I recently spent something like two days performance-tuning someone else's code. This included a handful of SQL statements and visualization stuff in C#. Several things had gone wrong, some missing database indices here, suboptimal SQL queries there, and a lack of understanding for what happens on under the hood of certain .NET framework methods. Performance penalties which might not hurt on a resultset of some hundred rows (or even occur unnoticed when no one pay attention), will cause disaster once database tables grow to some hundreds of thousands or millions of rows. And you don't want your customer to find that out in a year or two. Your goal is to avoid things like that from happening from the very beginning on.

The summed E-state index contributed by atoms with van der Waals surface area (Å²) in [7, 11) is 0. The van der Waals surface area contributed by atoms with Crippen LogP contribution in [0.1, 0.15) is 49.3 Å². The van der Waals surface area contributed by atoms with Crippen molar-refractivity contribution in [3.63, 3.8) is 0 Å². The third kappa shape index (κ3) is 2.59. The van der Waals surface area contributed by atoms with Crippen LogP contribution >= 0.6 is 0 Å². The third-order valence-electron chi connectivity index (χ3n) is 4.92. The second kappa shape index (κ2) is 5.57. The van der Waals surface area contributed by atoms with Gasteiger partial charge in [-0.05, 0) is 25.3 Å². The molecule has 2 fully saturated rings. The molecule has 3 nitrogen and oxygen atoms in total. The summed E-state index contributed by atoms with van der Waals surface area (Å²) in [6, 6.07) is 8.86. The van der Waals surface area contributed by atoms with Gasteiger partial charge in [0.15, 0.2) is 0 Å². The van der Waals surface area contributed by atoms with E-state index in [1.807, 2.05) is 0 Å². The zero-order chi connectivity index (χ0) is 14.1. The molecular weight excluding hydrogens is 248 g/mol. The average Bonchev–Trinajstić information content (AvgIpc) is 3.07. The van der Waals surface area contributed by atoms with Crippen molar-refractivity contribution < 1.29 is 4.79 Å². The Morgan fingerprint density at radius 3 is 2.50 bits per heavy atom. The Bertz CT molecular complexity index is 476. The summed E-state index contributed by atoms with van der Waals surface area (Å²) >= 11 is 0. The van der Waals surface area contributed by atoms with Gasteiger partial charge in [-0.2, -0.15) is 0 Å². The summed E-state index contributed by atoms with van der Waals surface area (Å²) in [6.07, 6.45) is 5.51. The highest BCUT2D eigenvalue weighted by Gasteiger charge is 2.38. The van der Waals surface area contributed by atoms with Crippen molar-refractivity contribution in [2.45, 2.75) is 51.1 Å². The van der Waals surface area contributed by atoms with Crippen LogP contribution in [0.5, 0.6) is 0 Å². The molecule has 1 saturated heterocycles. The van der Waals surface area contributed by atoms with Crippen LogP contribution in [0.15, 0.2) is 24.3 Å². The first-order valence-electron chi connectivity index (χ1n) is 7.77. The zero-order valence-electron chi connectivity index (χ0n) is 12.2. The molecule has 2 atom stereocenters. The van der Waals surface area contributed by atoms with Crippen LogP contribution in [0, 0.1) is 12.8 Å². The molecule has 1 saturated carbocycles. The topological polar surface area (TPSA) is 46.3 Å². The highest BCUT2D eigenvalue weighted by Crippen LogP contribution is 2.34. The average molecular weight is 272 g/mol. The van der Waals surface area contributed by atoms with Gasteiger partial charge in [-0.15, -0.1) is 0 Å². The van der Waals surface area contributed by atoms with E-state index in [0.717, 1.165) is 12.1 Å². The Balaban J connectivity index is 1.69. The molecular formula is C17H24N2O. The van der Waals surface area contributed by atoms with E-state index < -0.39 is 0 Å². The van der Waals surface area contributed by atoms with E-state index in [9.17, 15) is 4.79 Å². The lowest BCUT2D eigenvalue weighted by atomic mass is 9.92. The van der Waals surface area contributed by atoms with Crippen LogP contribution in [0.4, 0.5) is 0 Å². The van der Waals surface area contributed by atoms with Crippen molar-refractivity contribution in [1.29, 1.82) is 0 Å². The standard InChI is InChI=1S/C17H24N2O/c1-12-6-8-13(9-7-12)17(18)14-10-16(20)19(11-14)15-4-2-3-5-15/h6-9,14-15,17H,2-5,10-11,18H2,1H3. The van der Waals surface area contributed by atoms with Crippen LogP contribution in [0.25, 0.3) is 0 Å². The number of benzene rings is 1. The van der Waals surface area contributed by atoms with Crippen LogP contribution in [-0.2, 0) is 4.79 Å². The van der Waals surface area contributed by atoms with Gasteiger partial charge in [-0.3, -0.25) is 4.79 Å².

In larger projects there should be at least one person solely responsible for testing and improving performance. Those are the guys who will rap the developers' knuckles when they chose wrong approaches. They normally have their test automation tools along with a set of load and stress cases at their disposal. And they know how to tune performance.
Small to medium size projects often don't carry that kind of luxury. Anyway, raising the developers' grasp for runtime issues is important in either case.